Those who sow with tears
will reap with songs of joy.
Those who go out weeping,
carrying seed to sow,
will return with songs of joy,
carrying sheaves with them.

Psalm 126, a psalm of ascent

A psalm of ascent is a song that worshippers would sing as they approached the temple. It’s a road song. A song on the way. This particular psalm was written to commemorate the Jew’s exile to Babylon, when they hung their harps on the willow branches. This song remembers when they had no song.

For an exile hope can seem of no use. What’s the use in trying? Things are as bad as they’ve ever been. For 70 years, a whole generation, the Jews were exiled from their promised land to Babylon. God, through his prophet Jeremiah, told the hopeless exiles to take up shop, that they were going to be there awhile and that they should “build houses and settle down; plant gardens and eat what they produce. Marry and have sons and daughters; find wives for your sons and give your daughters in marriage, so that they too may have sons and daughters. Increase in number there; do not decrease. Also, seek the peace and prosperity of the city to which I have carried you into exile. Pray to the Lord for it, because if it prospers, you too will prosper.” (Jeremiah 29.5-8 NIV)

The exiles were comissioned to make the best of a bad situation. But, what about their promised land? What about home? Like Linus in the pumpkin patch waiting on that elusive Great Pumpkin, home was a dim dream for the exiles in Babylon. Maybe next year? For 70 years they waited, and planted gardens. They sowed their sorrowful seeds, their fading hope a harvest of joy.

But the promise of Psalm 126 is that what was planted would indeed become a bountiful feast. Because this is what God does. He brought the exiles home, and what a sweet homecoming: Those who wept, now laughed. Those who were filled with sorrow, now sang joy. Those who planted in sadness, reap with glad hearts in Isarel.

This is the way of God: the poor of spirit inherit the kingdom of Heaven, those who mourn are comforted, the meek inherit the earth, those who hunger and thirst for righteousness are satisfied, those who are merciful are shown mercy, the pure in heart see God, peacemakers are called His children, those persecuted for His namesake will never be destroyed. The last are first, the humble are exalted, the exiles come home.

As we lead up to Thanksgiving later this month, and – at a distance – celebrate this year’s harvest we remember that “those who go out weeping, carrying seeds to sow, will return with songs of joy, carring sheaves with them.” Psalm 126 reminds us of our former exiled state and points us forward to a future kingdom of dreaming and joy and laughter.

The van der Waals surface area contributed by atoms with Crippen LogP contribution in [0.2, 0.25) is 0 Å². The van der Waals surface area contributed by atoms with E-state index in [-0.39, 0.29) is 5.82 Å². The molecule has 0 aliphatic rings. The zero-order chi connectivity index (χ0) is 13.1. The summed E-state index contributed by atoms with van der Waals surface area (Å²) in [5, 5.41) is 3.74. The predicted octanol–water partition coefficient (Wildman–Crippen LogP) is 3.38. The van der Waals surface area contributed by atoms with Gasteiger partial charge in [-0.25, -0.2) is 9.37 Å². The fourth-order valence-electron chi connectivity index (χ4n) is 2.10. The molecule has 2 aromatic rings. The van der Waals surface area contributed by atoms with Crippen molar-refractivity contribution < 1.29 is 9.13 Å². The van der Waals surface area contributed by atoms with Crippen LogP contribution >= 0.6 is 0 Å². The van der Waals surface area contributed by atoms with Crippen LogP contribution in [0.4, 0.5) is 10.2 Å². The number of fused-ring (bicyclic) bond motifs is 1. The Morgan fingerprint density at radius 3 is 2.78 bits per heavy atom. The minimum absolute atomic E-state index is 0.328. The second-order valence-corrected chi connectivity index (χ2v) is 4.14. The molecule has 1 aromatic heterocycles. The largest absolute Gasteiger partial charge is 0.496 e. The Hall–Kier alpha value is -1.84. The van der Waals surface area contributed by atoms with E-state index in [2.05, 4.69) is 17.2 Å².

Photo Credit: Terri Van Grol.
Photo Credit: Terri Van Grol.

We sang a new song this Sunday based on Psalm 126, “We Will Feast In The House Of Zion” before and during communion and Terri Van Grol reminded us that: “The bounty on your [Thanksgiving] table will never compare to the bounty that was on the table during the last supper.”

We approached the communion table as exiles in our sin, wanderers on this earth. And at the table we remembered that Christ sojourns with us, that he has sown in sorrow on the cross and has harvested joy in resurrection. We remembered him as we ate the bread and drank the wine, waiting until he returns when we’ll “feast in the house of Zion, singing with our hearts restored.”

At the table, as exiles, we declared that the Lord has done great things for us and that we are glad.


The songs we sang this week were:

  • The Mighty Hand of God by Citizens & Saints
  • Open Up Our Eyes by Elevation Worship
  • We Will Feast In The House of Zion by Sandra McCraken
  • Thank You God For Saving Me by Chris Tomlin & Phil Wickham

Attached is a playlist of most of those tunes, except for the new one. Sandra McCracken has opted not to put this album on Spotify – maybe in the future, but not yet. For a limited time “We Will Feast In the House of Zion” and the album it came off, with bonus material, is available at Noisetrade where you can name your price – or download it for free. Seriously, this is one of the best albums of 2015 – easily the best worship album. It’ll make your heart happy. You’ll be angry if you don’t follow this link: Psalms, Sandra McCraken http://noisetrade.com/sandramccracken/psalms GO DOWNLOAD! FAST!

It’s The Great Pumpkin, Tommy Welty!